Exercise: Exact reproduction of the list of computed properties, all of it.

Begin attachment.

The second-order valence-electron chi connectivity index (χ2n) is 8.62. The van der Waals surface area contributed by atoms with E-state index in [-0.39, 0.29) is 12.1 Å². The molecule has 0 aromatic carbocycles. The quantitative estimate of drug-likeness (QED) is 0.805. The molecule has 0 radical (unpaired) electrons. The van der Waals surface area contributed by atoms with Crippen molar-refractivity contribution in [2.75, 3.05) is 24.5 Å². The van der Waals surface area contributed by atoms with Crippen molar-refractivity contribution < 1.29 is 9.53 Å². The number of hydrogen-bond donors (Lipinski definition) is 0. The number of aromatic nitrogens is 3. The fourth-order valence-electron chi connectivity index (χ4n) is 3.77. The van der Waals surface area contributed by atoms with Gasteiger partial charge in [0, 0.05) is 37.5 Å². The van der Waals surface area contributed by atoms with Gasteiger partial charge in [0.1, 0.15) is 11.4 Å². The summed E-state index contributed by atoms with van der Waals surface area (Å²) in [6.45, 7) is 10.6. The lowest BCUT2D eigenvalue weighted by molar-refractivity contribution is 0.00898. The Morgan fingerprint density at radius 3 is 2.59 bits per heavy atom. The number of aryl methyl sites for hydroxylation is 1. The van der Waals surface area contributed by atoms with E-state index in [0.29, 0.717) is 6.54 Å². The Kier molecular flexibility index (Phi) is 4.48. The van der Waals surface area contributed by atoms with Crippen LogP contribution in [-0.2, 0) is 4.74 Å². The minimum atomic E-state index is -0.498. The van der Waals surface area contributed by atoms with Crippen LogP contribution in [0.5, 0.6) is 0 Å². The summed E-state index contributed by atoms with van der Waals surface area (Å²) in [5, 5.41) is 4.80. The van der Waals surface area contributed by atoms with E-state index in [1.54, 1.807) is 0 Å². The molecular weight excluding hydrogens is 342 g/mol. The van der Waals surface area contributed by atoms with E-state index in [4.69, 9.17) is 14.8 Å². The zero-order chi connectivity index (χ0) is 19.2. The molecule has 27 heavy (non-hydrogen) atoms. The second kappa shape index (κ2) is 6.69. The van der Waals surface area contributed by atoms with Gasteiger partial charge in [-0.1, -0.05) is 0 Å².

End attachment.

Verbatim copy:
The second-order valence-electron chi connectivity index (χ2n) is 8.62. The van der Waals surface area contributed by atoms with E-state index in [-0.39, 0.29) is 12.1 Å². The molecule has 0 aromatic carbocycles. The quantitative estimate of drug-likeness (QED) is 0.805. The molecule has 0 radical (unpaired) electrons. The van der Waals surface area contributed by atoms with Crippen molar-refractivity contribution in [2.75, 3.05) is 24.5 Å². The van der Waals surface area contributed by atoms with Crippen molar-refractivity contribution < 1.29 is 9.53 Å². The number of hydrogen-bond donors (Lipinski definition) is 0. The number of aromatic nitrogens is 3. The fourth-order valence-electron chi connectivity index (χ4n) is 3.77. The van der Waals surface area contributed by atoms with Gasteiger partial charge in [0, 0.05) is 37.5 Å². The van der Waals surface area contributed by atoms with Gasteiger partial charge in [0.1, 0.15) is 11.4 Å². The summed E-state index contributed by atoms with van der Waals surface area (Å²) in [6.45, 7) is 10.6. The lowest BCUT2D eigenvalue weighted by molar-refractivity contribution is 0.00898. The Morgan fingerprint density at radius 3 is 2.59 bits per heavy atom. The number of aryl methyl sites for hydroxylation is 1. The van der Waals surface area contributed by atoms with E-state index in [0.29, 0.717) is 6.54 Å². The Kier molecular flexibility index (Phi) is 4.48. The van der Waals surface area contributed by atoms with Crippen LogP contribution in [-0.2, 0) is 4.74 Å². The minimum atomic E-state index is -0.498. The van der Waals surface area contributed by atoms with Crippen LogP contribution in [0.5, 0.6) is 0 Å². The summed E-state index contributed by atoms with van der Waals surface area (Å²) in [5, 5.41) is 4.80. The van der Waals surface area contributed by atoms with E-state index in [1.54, 1.807) is 0 Å². The molecular weight excluding hydrogens is 342 g/mol. The van der Waals surface area contributed by atoms with E-state index in [4.69, 9.17) is 14.8 Å². The zero-order chi connectivity index (χ0) is 19.2. The molecule has 27 heavy (non-hydrogen) atoms. The second kappa shape index (κ2) is 6.69. The van der Waals surface area contributed by atoms with Gasteiger partial charge in [-0.1, -0.05) is 0 Å².